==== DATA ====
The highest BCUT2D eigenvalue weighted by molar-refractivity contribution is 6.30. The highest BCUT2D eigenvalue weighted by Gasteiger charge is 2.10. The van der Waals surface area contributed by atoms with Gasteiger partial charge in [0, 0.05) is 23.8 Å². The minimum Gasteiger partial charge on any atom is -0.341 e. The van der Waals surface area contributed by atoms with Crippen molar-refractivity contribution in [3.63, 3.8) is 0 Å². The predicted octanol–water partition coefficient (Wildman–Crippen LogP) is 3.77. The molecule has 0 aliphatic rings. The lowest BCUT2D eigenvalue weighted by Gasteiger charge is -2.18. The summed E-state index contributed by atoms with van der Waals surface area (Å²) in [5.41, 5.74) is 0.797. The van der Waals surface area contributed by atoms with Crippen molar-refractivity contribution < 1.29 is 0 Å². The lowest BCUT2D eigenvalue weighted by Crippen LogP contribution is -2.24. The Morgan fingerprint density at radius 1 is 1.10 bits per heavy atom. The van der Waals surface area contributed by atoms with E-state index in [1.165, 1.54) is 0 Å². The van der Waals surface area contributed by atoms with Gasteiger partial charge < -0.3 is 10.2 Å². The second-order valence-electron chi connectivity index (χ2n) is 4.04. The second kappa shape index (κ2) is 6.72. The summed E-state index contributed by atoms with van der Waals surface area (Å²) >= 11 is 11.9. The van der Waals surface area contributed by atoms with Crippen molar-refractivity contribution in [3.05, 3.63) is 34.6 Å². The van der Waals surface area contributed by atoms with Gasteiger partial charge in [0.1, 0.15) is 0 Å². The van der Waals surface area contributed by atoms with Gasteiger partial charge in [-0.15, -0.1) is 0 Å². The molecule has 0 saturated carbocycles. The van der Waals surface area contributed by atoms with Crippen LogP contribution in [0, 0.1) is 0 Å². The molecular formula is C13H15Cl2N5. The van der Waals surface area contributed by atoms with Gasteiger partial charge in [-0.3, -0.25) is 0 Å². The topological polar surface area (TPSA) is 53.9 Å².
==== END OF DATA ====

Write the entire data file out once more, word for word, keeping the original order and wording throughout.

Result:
The highest BCUT2D eigenvalue weighted by molar-refractivity contribution is 6.30. The highest BCUT2D eigenvalue weighted by Gasteiger charge is 2.10. The van der Waals surface area contributed by atoms with Gasteiger partial charge in [0, 0.05) is 23.8 Å². The minimum Gasteiger partial charge on any atom is -0.341 e. The van der Waals surface area contributed by atoms with Crippen molar-refractivity contribution in [3.63, 3.8) is 0 Å². The predicted octanol–water partition coefficient (Wildman–Crippen LogP) is 3.77. The molecule has 0 aliphatic rings. The lowest BCUT2D eigenvalue weighted by Gasteiger charge is -2.18. The summed E-state index contributed by atoms with van der Waals surface area (Å²) in [5.41, 5.74) is 0.797. The van der Waals surface area contributed by atoms with Crippen molar-refractivity contribution < 1.29 is 0 Å². The lowest BCUT2D eigenvalue weighted by Crippen LogP contribution is -2.24. The Morgan fingerprint density at radius 1 is 1.10 bits per heavy atom. The van der Waals surface area contributed by atoms with E-state index in [1.165, 1.54) is 0 Å². The van der Waals surface area contributed by atoms with Gasteiger partial charge < -0.3 is 10.2 Å². The second-order valence-electron chi connectivity index (χ2n) is 4.04. The second kappa shape index (κ2) is 6.72. The summed E-state index contributed by atoms with van der Waals surface area (Å²) >= 11 is 11.9. The van der Waals surface area contributed by atoms with Crippen molar-refractivity contribution in [3.05, 3.63) is 34.6 Å². The van der Waals surface area contributed by atoms with Gasteiger partial charge in [0.1, 0.15) is 0 Å². The van der Waals surface area contributed by atoms with Gasteiger partial charge in [-0.15, -0.1) is 0 Å². The molecule has 0 saturated carbocycles. The van der Waals surface area contributed by atoms with Crippen LogP contribution in [0, 0.1) is 0 Å². The molecular formula is C13H15Cl2N5. The van der Waals surface area contributed by atoms with Gasteiger partial charge in [-0.3, -0.25) is 0 Å². The topological polar surface area (TPSA) is 53.9 Å².